> wine racket-7.7.0.6-x86_64-win32-cs.exe
> 
> Now just click next next next with the installer and you are ready.
> Building a 64bit Windows binary is just a matter of single:
> 
> wine ~/.wine/drive_c/Program\ Files/Racket-7.7.0.6/raco.exe exe --gui
> --embed-dlls program.rkt
> 
> Of course, any packages needed have to be installed using raco.exe pkg
> in the same wine prefix.
> 
> But when you take the ~/.wine prefix and try to run it under docker,
> nothing works at all and tracing what is happening is extremely
> difficult with very cryptic results.
> 
> We ruled out X11 dependency - raco.exe works just fine after I `unset
> DISPLAY` on my workstation. And the results in Docker are no different
> with Xvfb installed and running. We got to a point where the raco.exe
> actually starts as a process under wine in Docker and it silently fails
> upon startup.
> 
> Any ideas where to look and what to test? I strongly assume Racket is
> not the root cause of the problem here, but rather the combination of
> wine under Docker. However, Racket sometimes uses an OS-specific
> trickery so I am sort of hoping that the described behavior rings a bell
> for someone :)
> 
> 
> Cheers,
> Dominik
> 
> [1]
> https://github.com/racket/racket/commit/61cefe693a047e22ca44752eafb9eb9e2e65409
> f

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Re: [racket-users] Detecting whether failure-result is used by dict-ref using chaperones?

2020-05-21 Thread Matthew Flatt
Stepping back a little, a chaperone constructor for a datatype often
needs some inside information and cooperation from the dataype
implementation. For example, `chaperone-hash` has the property that you
want --- the filter applied to a `hash-ref` result doesn't get used if
a failure thunk produces the `hash-ref` result --- and that works
because `hash-ref` and `chaperone-hash` are implemented together.

I'm guessing that you don't have access to a dictionary implementation
because new kinds of dictionaries can be created by implementing
`gen:dict`. Maybe `dict/c` based on chaperones can only work for
dictionaries that supply additional implementation hooks by also
implementing `gen:dict-chaperone` (or something like that).

At Thu, 21 May 2020 11:56:15 -0400, Alex Knauth wrote:
> Hello,
> 
> I'm working on a version of `dict/c` with chaperones, but I'm running into a 
> surprising problem that only comes up because of the `failure-result` 
> optional-argument to `dict-ref`.
> 
> When the `failure-result` is used, I don't want the "value" contract to apply 
> to that result. But when the failure-result isn't used, and the "value" 
> result 
> happens to be exactly equal to the failure-result, I do want the "value" 
> contract to apply to it. How do I distinguish those though?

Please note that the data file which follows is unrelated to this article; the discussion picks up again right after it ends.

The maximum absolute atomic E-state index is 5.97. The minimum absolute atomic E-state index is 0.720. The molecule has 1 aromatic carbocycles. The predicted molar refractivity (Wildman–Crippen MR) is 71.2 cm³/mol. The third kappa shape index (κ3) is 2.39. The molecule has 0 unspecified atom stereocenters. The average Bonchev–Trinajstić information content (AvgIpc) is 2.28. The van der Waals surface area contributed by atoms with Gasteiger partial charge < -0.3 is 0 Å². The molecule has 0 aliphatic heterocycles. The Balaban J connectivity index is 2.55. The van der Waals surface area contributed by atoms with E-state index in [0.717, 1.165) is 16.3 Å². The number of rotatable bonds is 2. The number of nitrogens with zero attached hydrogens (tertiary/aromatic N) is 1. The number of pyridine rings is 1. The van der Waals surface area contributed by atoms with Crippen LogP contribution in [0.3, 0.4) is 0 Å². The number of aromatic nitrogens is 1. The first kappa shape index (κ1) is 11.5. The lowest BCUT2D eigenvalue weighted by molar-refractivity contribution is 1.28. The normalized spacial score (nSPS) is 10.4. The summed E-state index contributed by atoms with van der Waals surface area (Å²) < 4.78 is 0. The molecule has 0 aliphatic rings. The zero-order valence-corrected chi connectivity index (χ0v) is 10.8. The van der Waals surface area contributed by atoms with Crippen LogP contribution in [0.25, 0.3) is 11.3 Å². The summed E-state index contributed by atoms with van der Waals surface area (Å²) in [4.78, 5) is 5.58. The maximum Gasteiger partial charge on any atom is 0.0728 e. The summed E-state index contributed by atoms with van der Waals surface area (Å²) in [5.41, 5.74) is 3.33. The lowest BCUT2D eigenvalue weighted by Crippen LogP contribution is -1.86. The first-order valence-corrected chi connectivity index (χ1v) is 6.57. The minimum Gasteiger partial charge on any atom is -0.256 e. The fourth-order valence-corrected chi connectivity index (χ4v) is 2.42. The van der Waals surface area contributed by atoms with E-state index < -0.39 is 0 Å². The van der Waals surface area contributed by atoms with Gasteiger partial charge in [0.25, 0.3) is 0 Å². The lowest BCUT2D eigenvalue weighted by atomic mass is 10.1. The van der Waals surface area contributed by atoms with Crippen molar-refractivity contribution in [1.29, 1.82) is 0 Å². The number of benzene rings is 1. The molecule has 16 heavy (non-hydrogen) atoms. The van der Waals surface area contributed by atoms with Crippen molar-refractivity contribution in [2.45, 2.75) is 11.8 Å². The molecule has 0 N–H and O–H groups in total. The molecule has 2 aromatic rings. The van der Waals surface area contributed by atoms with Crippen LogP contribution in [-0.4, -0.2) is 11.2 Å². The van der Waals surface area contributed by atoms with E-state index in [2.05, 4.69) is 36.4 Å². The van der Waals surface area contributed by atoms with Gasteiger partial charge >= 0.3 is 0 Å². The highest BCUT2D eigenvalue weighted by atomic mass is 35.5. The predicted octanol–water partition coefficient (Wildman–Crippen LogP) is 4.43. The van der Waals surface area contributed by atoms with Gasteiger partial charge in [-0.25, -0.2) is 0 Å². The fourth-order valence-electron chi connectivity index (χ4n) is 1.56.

> 
> I tried to take inspiration from Carl Eastlund's `dict/c` implemented in 
> `mischief/contract`, but it doesn't use chaperones so it is free to both add 
> an escape continuation, and change the `failure-result` input to always be a 
> new synthesized procedure. That way the new synthesized failure-result 
> procedure can call the escape continuation. If I'm constrained to chaperones, 
> I don't know how to do either of those things.
> 
> How can I detect whether the `failure-result` is used-or-not by the dict's 
> implementation of `dict-ref`, while keeping the `failure-result` a chaperone 
> of the original failure-result?
> 
> Alex Knauth
> 
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Re: [racket-users] How do I properly set current-module-name-resolver for a process?

2020-05-19 Thread Matthew Flatt
At Tue, 19 May 2020 20:10:01 +, Sage Gerard wrote:
> I'm trying to figure out how to set current-module-name-resolver in
> advance of all other code for a process. I'm guessing this would
> require a custom launcher that does (for example) `racket -l
> foo/replace-resolver bar.rkt`.

That can work if

 * you either add a `-t` before `bar.rkt` to load it or
   `foo/replace-resolver` handles command-line arguments; and

 * you don't need to adjust resolution for any modules that are used in
   the implementation of `foo/replace-resolver`.

> In that sense, I expect that a `replace-resolver` of the form below
> wouldn't work because it runs at phase 0, after the expander resolved
> everything for `bar.rkt`.

If you go the route of adding `-t` before `bar.rkt`, the resolution
will not happen until after `foo/replace-resolver` runs.

> How do I do what I mean here across all phases, for all uses of 
> (dynamic-|local-)require everywhere in my program?

If you set the module name resolver, it applies to all phases.

(That's a hole in Racket's phase separation, and we don't like to talk
about it. :)

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[racket-users] [CfP] DLS 2020 - Dynamic Languages Symposium, submission deadline July 9th

2020-05-18 Thread Matthew Flatt
The 16th Dynamic Languages Symposium (DLS) at SPLASH 2020 is the
premier forum for researchers and practitioners to share research and
experience on all aspects on dynamic languages.

DLS 2020 invites high quality papers reporting original research and
experience related to the design, implementation, and applications of
dynamic languages. Areas of interest include, but are not limited to,

 - innovative language features
 - innovative implementation techniques
 - innovative applications
 - development environments and tools